Medieval Calicut was known as a prosperous entrepot, often described as the Emporium of the World. People of several nationalities speaking a variety of languages used to visit this busy trading centre and enjoy the peaceful trading ambiance which the rulers had provided them. But, a centre for scholarship - that too, Sanskrit? Not many would readily agree.
Even those who are familiar with the Revati Pattathanam at Tali Temple would recall Uddhanda Shastri and how he was snubbed by the diminutive Kakkasseri Bhattathiri in the famous exchange - aakaro hrusva. Naughtier persons would recall the obscene sloka attributed to Uddhanda (Bhaginee.....bhagyabhavo vibhava).
But, the range of contribution and the role of the ruling Zamorins (more particularly two of them) is vaster, as was explained to CHF audience the other day by the renowned Sanskrit scholar and Professor and Head of the Sanskrit Department of Calicut University, Dr. C. Rajendran.
The story behind Revati Pattathanam as an annual assembly of scholars in the four areas of knowledge – Tarka, Vyakarana, Mimamsa and Vedanta – is well-known and is being re-created even now every year to commemorate the great event. But the wealth of output by these scholars – many of them like Uddhanda Shastri came with the limited aim of a literary conquest but decided to stay on as court scholars of the Zamorins – has not received sufficient notice from scholars and historians of this golden age of Calicut.
|Zamorin Raja leading the Revati Pattathanam procession in front of Tali Temple|
Zamorins of Calicut were known in history for their skilful governance and their ability to weld together different communities and nationalities in pursuit of the common interest of trade and commerce. Among them at least two were also known as patrons of learning. The annual assembly of scholars in Tali temple may have started in the 13th Century, but it was with Manavikrama the Great (1466-1471) that royal patronage managed to attract the talents from far and wide.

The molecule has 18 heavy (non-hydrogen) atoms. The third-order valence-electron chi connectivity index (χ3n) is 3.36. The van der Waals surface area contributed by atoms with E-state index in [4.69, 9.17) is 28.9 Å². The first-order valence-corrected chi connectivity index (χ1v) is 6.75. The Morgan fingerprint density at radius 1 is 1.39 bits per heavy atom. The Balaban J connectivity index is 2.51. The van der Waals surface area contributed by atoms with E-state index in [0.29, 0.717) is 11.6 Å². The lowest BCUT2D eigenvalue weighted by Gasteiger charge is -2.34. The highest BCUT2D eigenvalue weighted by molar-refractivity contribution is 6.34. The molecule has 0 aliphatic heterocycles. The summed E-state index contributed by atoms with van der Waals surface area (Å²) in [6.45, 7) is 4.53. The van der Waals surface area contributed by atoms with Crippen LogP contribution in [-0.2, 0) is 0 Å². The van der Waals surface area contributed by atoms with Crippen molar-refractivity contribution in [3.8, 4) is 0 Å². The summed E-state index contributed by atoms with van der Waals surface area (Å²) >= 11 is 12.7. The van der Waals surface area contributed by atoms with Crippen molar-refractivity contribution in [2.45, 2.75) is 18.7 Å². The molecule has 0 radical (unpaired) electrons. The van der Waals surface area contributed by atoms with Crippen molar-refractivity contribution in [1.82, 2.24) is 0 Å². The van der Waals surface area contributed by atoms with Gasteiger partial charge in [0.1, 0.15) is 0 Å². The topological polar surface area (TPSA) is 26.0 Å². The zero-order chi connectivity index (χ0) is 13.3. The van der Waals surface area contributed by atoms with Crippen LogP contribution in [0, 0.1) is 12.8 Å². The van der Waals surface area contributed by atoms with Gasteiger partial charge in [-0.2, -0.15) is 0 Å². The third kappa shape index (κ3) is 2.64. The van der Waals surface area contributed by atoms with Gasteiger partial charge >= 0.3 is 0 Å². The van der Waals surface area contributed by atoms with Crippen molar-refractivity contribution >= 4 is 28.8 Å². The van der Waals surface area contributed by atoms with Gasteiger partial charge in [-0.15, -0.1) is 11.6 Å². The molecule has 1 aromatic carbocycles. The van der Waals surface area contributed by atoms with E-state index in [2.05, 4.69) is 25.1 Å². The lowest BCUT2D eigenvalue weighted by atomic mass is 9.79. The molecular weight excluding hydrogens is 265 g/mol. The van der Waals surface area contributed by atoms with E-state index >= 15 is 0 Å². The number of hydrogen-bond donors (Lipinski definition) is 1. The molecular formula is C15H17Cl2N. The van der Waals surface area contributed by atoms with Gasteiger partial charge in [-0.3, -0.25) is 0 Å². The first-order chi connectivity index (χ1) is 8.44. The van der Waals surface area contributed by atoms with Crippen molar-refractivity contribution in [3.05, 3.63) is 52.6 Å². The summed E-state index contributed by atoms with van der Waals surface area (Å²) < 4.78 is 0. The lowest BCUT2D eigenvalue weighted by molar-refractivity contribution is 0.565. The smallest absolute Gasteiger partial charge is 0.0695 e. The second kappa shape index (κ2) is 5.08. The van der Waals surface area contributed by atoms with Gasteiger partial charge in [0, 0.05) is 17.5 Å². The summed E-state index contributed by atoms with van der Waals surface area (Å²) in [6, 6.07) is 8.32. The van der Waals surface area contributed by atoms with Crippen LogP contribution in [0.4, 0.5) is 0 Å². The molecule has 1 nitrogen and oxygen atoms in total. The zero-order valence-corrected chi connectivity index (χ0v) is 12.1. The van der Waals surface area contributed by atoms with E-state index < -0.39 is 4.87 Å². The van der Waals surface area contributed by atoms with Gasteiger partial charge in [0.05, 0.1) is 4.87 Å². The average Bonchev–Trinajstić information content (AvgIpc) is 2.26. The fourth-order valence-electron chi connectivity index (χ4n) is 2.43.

Undoubtedly, the star among them was Uddhanda Shastri who set off from Natapuram in Chengalpattu (Tamil Nadu), was disappointed with the cold reception that he got from the Karnataka ruler and stormed into Calicut, announcing his arrival by a sloka in which he warned the poetic elephants of Calicut that he, the literary lion was in town and they better take cover.
But, according to Dr. Rajendran, Uddhanda’s real contribution is not in the histrionics at the Pattathanam but the valuable glimpses of Calicut history that is revealed in his poems, particularly in his Kokilasandesam . He describes the vibrant urban life of Calicut where every house was white-washed and shining and where young men and women frolicked in the streets.
Lakshmi, the goddess of wealth lived in Calicut and the proof of this could be seen in the ships laden with riches from around the world, anchored in Calicut harbor which the poet describes as the dowry sent to Zamorin by his father-in-law, the Ocean whose daughter Lakshmi was! The reference could have been to the Treasure Ships of the Ming Chinese which had frequented Calicut for well over three decades in the first half of the 15th Century.
His description of Onam – when the young girls would sing to the accompaniment of villu, and young men would be found running around worrying about how to manage to buy the traditional Onappudava for their women – has a contemporary tone. So is his description of Conjee (of Chinese origin?) with coconut scrapings, green gram curry and ginger chutney!
Uddhanda had also written a short drama called Mallikamarutha which he had staged at the Tali temple. The Zamorin Raja himself was no less a scholar and had produced a commentary on Murari’s Anargharaghavam called Vikramiya. Another great scholar who adorned the Zamorin’s assembly was Chennas Narayanan Namboodiri who transformed temple worship in Kerala with his treatise called Tantrasamuchaya.
The other great patron of learning in Calicut was the Zamorin named Manaveda (1658-1662) who is more popularly known as Manaveda Kavi for his Krishna Geethi on which the dance drama of Krishnanattam is based. According to some western writers, Krishnanattam can be said to be the first opera in Sanskrit. One of his courtiers, Narayana Pandita wrote the second part of Manameyodaya, a philosophical work. There were many Sanskrit writers in and around Calicut those days like Anantanarayana and Sambashiva. We have little information about their contribution, other than stray references to their writings by contemporaries.
Dr. Rajendran concluded his talk with a reference to the only woman scholar in the male-dominated galaxy, Manorama Thampuratti who was so learned in the annotation of Siddhantakaumudi (called Manorama) that she started being called after this annotation. Her lament at the plight of having been forced to be the life partner of an illiterate Namboodiri is matched only by her romantic epistles addressed to Prince Karthika Tirunal, the Dharma Raja of Travancore !